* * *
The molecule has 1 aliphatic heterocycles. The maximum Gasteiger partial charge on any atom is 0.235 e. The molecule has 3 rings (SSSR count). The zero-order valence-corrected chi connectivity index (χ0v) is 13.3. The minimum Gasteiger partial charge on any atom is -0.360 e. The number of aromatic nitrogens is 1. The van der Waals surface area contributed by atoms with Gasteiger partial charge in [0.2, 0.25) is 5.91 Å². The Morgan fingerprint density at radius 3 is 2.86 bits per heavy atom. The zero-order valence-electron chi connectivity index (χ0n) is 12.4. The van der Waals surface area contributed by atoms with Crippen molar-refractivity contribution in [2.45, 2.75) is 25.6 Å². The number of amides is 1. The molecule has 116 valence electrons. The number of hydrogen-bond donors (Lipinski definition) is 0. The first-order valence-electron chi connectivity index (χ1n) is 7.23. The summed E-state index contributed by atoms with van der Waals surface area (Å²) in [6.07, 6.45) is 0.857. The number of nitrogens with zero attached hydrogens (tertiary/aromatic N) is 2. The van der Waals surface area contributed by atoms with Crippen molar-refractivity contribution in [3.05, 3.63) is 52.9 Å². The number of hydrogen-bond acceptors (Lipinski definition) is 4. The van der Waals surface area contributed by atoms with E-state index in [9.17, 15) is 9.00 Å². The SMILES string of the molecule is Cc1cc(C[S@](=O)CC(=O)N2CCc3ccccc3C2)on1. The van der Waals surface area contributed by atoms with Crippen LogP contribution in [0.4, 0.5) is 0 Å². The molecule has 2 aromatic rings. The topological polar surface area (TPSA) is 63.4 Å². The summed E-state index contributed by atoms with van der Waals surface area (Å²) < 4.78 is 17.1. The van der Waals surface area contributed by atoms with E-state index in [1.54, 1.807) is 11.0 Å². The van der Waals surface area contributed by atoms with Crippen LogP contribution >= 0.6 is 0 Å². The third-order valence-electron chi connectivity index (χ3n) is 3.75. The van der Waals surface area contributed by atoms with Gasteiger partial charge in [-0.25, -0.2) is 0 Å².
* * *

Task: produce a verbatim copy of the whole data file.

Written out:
The molecule has 1 aliphatic heterocycles. The maximum Gasteiger partial charge on any atom is 0.235 e. The molecule has 3 rings (SSSR count). The zero-order valence-corrected chi connectivity index (χ0v) is 13.3. The minimum Gasteiger partial charge on any atom is -0.360 e. The number of aromatic nitrogens is 1. The van der Waals surface area contributed by atoms with Gasteiger partial charge in [0.2, 0.25) is 5.91 Å². The Morgan fingerprint density at radius 3 is 2.86 bits per heavy atom. The zero-order valence-electron chi connectivity index (χ0n) is 12.4. The van der Waals surface area contributed by atoms with Crippen molar-refractivity contribution in [2.45, 2.75) is 25.6 Å². The number of amides is 1. The molecule has 116 valence electrons. The number of hydrogen-bond donors (Lipinski definition) is 0. The first-order valence-electron chi connectivity index (χ1n) is 7.23. The summed E-state index contributed by atoms with van der Waals surface area (Å²) in [6.07, 6.45) is 0.857. The number of nitrogens with zero attached hydrogens (tertiary/aromatic N) is 2. The van der Waals surface area contributed by atoms with Crippen molar-refractivity contribution in [3.05, 3.63) is 52.9 Å². The number of hydrogen-bond acceptors (Lipinski definition) is 4. The van der Waals surface area contributed by atoms with E-state index in [9.17, 15) is 9.00 Å². The SMILES string of the molecule is Cc1cc(C[S@](=O)CC(=O)N2CCc3ccccc3C2)on1. The van der Waals surface area contributed by atoms with Crippen LogP contribution in [0.4, 0.5) is 0 Å². The molecule has 2 aromatic rings. The topological polar surface area (TPSA) is 63.4 Å². The summed E-state index contributed by atoms with van der Waals surface area (Å²) < 4.78 is 17.1. The van der Waals surface area contributed by atoms with E-state index in [1.54, 1.807) is 11.0 Å². The van der Waals surface area contributed by atoms with Crippen LogP contribution >= 0.6 is 0 Å². The third-order valence-electron chi connectivity index (χ3n) is 3.75. The van der Waals surface area contributed by atoms with Gasteiger partial charge in [-0.25, -0.2) is 0 Å².